Woah! 2017 sure has been one for the books…
Productivity shattering political debates, California wildfires leave thousands homeless, hurricanes ravage Houston, Puerto Rico, and Florida, and sexual harassment continues to rear its ugly head. Your workplace morale has probably been much, much higher.
Proactive managers and company leaders stay aware of local and global events, and how their teams are feeling. They check-in with their teams regularly by walking around the office, or by asking feedback questions via software. Of course, not all questions will elicit the same level of inquiry and depth of information from employees.
What follows is an excerpt from The Great eBook of Employee Questions Part II: Return of the Question Master. In Chapter 4, we explore how to keep workplace morale high…
Note: For some employees, personal and world events can have a deep and lasting effect on their emotional state. For advice on what to do when employees are overwhelmed by emotion, read this post.
Fun? What is that? Yes, hard work is important, but people can burnout without the 4 Rs: Rest, Relaxation, Rejuvenation, and Recreation. This is also a great way to remind employees who have had a hard week that the company supports the “life” part of their work/life balance.
Plato said, “You can discover more about a person in an hour of play than in a year of conversation”. So if part of your intention for a work retreat is to increase team cohesion (and it should be) then you want to break up brainstorming and work sessions with laughter and low stakes team building activities. Corn Hole anyone?
Work can be overwhelming and stressful, and will always include tasks that we don’t like to perform. Why not regularly remind your employees of the good stuff that lights them up, and tasks that utilize their uniques skills and talents? (Note: If the answer to this feedback question is limited, it’s time to meet with that employee and swap tasks they enjoy for the ones they don’t.)
This may seem like a risky question, one that is inviting anger and criticism. It’s important for managers to be aware of the full breadth of employee experience, including the parts that are less than ideal for that person. Perhaps you will learn of a task that can be delegated to an employee who will enjoy it, or maybe it’s problem in the workplace that can be improved for the team or the entire company.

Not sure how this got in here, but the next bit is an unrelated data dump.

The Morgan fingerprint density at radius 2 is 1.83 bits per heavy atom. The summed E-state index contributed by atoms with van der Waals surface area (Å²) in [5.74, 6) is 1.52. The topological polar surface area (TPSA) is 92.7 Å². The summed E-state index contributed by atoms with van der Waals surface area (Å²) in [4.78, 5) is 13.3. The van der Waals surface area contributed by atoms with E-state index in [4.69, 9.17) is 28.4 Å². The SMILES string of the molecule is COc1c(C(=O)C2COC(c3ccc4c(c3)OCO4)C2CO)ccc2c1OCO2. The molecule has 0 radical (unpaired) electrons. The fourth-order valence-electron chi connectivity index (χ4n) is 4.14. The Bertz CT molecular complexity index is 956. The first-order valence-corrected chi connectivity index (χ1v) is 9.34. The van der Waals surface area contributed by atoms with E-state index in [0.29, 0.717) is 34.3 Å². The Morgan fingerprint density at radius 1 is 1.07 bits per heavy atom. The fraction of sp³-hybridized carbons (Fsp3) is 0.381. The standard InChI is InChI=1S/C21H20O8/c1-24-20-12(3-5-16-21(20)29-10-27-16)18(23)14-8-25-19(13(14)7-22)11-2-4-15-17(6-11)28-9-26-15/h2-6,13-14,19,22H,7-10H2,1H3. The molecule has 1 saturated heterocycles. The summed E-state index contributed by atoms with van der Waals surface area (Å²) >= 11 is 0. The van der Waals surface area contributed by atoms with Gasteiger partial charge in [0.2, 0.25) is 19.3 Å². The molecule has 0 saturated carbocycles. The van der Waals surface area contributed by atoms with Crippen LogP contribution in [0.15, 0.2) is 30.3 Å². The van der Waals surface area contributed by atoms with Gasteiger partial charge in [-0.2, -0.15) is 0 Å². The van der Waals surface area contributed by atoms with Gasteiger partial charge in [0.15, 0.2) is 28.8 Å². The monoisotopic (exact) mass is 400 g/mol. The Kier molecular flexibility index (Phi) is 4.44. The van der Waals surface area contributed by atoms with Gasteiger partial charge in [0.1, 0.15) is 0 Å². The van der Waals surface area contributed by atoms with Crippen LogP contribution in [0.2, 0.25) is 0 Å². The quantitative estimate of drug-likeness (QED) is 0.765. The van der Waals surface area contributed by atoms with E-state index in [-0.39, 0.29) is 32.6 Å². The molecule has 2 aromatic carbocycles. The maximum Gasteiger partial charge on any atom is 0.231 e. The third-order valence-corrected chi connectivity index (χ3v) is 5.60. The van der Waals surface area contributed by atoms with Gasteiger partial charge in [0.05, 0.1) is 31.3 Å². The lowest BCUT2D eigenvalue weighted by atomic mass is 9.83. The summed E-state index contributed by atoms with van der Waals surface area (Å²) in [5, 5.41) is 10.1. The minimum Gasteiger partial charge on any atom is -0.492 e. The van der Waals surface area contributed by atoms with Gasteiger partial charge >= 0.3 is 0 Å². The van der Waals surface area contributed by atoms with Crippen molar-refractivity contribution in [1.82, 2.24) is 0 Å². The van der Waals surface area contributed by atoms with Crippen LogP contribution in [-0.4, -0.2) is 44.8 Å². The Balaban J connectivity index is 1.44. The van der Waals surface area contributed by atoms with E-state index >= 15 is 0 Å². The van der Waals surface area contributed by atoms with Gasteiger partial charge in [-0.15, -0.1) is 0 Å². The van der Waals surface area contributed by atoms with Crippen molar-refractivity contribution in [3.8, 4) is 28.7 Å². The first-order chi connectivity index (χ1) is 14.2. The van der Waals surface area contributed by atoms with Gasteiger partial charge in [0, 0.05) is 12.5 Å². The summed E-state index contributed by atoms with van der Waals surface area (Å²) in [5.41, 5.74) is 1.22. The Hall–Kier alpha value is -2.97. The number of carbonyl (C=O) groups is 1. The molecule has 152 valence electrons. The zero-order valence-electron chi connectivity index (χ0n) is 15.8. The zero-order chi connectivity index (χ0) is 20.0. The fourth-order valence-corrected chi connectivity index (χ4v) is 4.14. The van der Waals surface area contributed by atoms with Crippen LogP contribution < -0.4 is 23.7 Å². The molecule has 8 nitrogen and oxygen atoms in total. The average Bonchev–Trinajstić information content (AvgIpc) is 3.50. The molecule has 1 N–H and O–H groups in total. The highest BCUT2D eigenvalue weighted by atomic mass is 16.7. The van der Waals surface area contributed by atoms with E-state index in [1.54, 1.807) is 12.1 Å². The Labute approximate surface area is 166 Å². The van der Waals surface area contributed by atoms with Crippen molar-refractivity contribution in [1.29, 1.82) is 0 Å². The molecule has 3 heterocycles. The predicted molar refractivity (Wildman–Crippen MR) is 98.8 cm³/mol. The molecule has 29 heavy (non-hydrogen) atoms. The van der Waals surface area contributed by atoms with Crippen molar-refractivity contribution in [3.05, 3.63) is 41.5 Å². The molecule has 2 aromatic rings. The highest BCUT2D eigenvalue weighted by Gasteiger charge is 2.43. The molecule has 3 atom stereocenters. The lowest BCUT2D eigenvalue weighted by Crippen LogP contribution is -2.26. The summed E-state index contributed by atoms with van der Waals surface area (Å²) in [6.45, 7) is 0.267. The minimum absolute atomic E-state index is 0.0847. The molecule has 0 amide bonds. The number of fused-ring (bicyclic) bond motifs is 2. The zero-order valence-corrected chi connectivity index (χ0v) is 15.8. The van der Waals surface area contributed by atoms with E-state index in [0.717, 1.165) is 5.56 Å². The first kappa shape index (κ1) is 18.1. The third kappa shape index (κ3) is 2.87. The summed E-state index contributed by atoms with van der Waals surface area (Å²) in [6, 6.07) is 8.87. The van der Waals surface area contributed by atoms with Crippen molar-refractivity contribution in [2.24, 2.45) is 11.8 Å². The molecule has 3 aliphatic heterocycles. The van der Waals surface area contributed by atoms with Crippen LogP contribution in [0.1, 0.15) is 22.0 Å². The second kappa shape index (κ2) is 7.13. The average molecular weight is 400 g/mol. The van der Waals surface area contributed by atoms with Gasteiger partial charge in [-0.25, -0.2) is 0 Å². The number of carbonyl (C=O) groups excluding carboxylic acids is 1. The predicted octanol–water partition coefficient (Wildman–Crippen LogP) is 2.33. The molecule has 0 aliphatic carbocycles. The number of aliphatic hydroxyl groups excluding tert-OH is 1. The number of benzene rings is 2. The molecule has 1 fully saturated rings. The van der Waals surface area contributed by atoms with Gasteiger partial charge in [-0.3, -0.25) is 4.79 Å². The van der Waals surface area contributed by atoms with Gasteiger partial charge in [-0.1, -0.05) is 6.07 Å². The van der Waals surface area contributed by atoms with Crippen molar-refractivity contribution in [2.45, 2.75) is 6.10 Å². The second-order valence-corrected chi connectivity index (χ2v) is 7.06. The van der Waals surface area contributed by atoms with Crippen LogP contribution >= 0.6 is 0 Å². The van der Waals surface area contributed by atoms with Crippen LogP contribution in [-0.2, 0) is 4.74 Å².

Could you describe a good day of work you had recently?
This taps into their memories to extract clear and specific examples of positive experiences they’ve had. Leaders should be asking this question to learn everything they can about replicating the experience so that every day looks more like it.
Marcel Schwantes, Founder/Principal, Leadership from the Core
Research by Dr. Paul White indicates that less than 10% of employees desire tangible rewards as the primary way to receive recognition in the workplace. While most people like receiving some type of gift, if it is not also accompanied by sincere words, quality time, or helping them out, the gift is viewed as superficial and disingenuous. When you find out who deserves recognition, find out how they like to be recognized.
In romantic relationships, it’s the little things that count. In work relationships, the same holds true. We can often learn the most about people personally and professionally by being aware of the small things they do — triumphs, thoughtful words, offering guidance, or even dialing up someone else’s work to 11. Find out who your employees are by seeing the little things they do to improve work product and culture.
There are two parts to this question: 1) A manager might be sourcing 360 performance feedback. They are unaware of any verbal praise that an employee may have received from a co-worker and are providing an opportunity for them to share it. 2) A manager might be overwhelmed and has forgotten if they offered praise to one of their direct reports. This is a way of saying, I haven’t forgotten about you. Tell me how you rocked it this week!
Even the most present managers are not privy to the same awareness of an employee’s outstanding work as someone else on the team with whom that employee works more closely. Crowdsourcing employee appreciation is an efficient way to discover who went above and beyond and then recognize those efforts in a way that each individual employee wants to be recognized.
What’s favorable and enjoyable is important, but meaning is vital for our sense of satisfaction at work. Daniel Pink refers to this as purpose, the sense that what we do produces something transcendent or serves something meaningful beyond ourselves.
According to Harvard Health, in positive psychology research, gratitude is strongly and consistently associated with greater happiness and employee satisfaction. So that one reframe on an employee’s experience may be the single most valuable action you can take to improve workplace morale.
While these feedback questions are specifically designed to improve employee morale at your company, the most important thing is to engage with your staff. Ask them questions, provide performance feedback, and load up on employee appreciation. How each individual feels at work matters, not just for productivity and a healthy work culture, but for the people themselves.
David Mizne is Marketing Communications Manager at 15Five, continuous performance management software that includes weekly check-ins, objectives (OKR) tracking, peer recognition, 1-on-1s, and reviews. David’s articles have appeared on The Next Web & TalentCulture. Follow him @davidmizne.
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